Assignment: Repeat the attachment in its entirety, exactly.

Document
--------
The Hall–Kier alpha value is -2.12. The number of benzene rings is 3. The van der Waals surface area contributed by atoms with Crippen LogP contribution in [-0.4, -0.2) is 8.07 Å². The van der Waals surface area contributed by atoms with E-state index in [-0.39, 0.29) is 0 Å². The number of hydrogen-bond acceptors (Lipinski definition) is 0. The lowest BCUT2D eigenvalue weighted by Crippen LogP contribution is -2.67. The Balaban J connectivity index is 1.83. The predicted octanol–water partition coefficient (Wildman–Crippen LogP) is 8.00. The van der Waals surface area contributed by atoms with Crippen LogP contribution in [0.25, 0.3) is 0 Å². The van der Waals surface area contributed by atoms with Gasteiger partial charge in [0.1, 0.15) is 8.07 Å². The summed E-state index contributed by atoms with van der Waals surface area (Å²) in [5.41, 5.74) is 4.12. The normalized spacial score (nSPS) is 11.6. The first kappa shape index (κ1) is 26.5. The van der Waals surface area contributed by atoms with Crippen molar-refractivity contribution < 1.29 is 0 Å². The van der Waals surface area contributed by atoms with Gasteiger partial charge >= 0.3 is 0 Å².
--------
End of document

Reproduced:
The Hall–Kier alpha value is -2.12. The number of benzene rings is 3. The van der Waals surface area contributed by atoms with Crippen LogP contribution in [-0.4, -0.2) is 8.07 Å². The van der Waals surface area contributed by atoms with E-state index in [-0.39, 0.29) is 0 Å². The number of hydrogen-bond acceptors (Lipinski definition) is 0. The lowest BCUT2D eigenvalue weighted by Crippen LogP contribution is -2.67. The Balaban J connectivity index is 1.83. The predicted octanol–water partition coefficient (Wildman–Crippen LogP) is 8.00. The van der Waals surface area contributed by atoms with Crippen LogP contribution in [0.25, 0.3) is 0 Å². The van der Waals surface area contributed by atoms with Gasteiger partial charge in [0.1, 0.15) is 8.07 Å². The summed E-state index contributed by atoms with van der Waals surface area (Å²) in [5.41, 5.74) is 4.12. The normalized spacial score (nSPS) is 11.6. The first kappa shape index (κ1) is 26.5. The van der Waals surface area contributed by atoms with Crippen molar-refractivity contribution < 1.29 is 0 Å². The van der Waals surface area contributed by atoms with Gasteiger partial charge >= 0.3 is 0 Å².